The Places We Share Belong to Everyone: The ADA Anniversary
July 26, 2017 marks the 27th anniversary of The Americans with Disabilities Act (ADA). In 1990, the ADA was passed to prohibit discrimination against individuals with disabilities as it pertains to public life and to ensure that individuals with disabilities have the same opportunities and rights as everyone else. The Act also prohibits discriminating against a qualified applicant with disabilities, hiring, firing, promoting, training, and other privileges associated with employment.
This article addresses the subject of disability law and the titles within the ADA relevant to employers.
The ADA protects individuals with mental and/or physical impairments that place significant limitations on one or more major life activity, such as breathing, walking, or standing. In 2008, the definition of ‘disability’ was deemed too narrow and was modified to include a broader range of individuals with disabilities as well as offer an additional layer of protection to those individuals with disabilities seeking gainful employment. To ensure compliance with the ADA, most employers began to adopt a written policy that outlined their respective approaches to employing individuals with disabilities. Such policies may include a listing of available company-provided resources such as modified work schedules and written documents available in larger print or alternate readers, as well as office accommodations such as doorway expansions and elevated conference room tables. While employers are not permitted to ask job applicants about the nature of their disability, applicants may be asked about their ability to perform the required job functions.
Title I of the ADA, regulated by the U.S. Equal Employment Opportunity Commission (EEOC), requires employers to provide reasonable accommodations, a change that will accommodate an employee with a disability without causing the employer difficulty or added expenses. In order to qualify for the accommodation, the employee must be qualified for the position and must be able to perform the essential functions of the job.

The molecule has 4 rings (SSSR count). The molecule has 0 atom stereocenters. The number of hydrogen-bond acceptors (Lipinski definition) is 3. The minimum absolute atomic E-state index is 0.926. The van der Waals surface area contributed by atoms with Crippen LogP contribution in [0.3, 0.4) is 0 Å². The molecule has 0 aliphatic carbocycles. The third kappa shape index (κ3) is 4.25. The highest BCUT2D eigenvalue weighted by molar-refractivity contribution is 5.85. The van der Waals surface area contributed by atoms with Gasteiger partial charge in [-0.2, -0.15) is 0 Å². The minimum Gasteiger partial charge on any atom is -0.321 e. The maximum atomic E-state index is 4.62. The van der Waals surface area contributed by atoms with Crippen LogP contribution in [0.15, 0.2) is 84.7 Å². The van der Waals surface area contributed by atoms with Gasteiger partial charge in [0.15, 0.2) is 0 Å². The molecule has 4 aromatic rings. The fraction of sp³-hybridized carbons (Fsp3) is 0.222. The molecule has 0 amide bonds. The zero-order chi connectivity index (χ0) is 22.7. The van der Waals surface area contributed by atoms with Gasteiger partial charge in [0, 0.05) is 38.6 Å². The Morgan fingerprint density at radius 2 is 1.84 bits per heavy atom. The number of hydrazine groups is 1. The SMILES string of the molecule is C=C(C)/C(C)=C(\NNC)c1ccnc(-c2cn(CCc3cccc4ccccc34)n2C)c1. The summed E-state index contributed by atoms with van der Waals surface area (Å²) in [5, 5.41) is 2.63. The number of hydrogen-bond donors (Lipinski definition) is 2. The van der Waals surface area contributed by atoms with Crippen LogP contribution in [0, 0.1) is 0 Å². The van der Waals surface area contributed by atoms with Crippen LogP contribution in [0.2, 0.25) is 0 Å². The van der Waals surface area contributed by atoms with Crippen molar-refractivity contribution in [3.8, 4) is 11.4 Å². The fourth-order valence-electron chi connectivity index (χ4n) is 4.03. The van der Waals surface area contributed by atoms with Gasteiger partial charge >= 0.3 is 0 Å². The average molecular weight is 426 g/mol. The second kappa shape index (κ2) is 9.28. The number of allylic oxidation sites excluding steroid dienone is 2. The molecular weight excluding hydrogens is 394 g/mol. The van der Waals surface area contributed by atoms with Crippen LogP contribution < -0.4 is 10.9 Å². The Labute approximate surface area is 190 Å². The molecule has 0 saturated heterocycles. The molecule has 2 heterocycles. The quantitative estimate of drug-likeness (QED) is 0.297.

Title III of the ADA, regulated by the U.S. Department of Justice, prohibits facilities of public accommodations such as restaurants, hotels, retail shops, health clubs, movie theaters, etc. from discriminating against individuals with disabilities. Such privately leased or owned facilities are required to make reasonable modifications to communicate effectively with customers who have hearing, vision, and/or speech disabilities.
Title IV of the ADA, regulated by the Federal Communication Commission (FCC), requires telephone companies and Internet providers to provide interstate and intrastate telecommunication relay services that allow individuals with disabilities the ability to communicate over the telephone.
As we celebrate this anniversary year, let’s continue to focus on establishing common goals of equality and self-efficiency through inclusion enforcement efforts. In addition to providing equal access for individuals with disabilities, employers are also implementing training initiatives for employees across the board to ensure program success. Employers have become more sensitive and proactive with their implementation plans. Disability management programs have increased awareness and have raised the level of acceptance for individuals with disabilities in the workplace. Due to advanced education and diversity and inclusion outreach, this country has come a long way toward equal opportunity for individuals with disabilities. Gainful employment is a fundamental right for adults with and without disabilities and is essential for self-efficiency. As a result of the ADA, applicants are now allowed access to programs and services and increased opportunities for competitive employment that didn’t exist prior to July 26, 1990 and 27 years later, the ADA continues to be the gateway to equality in the workplace.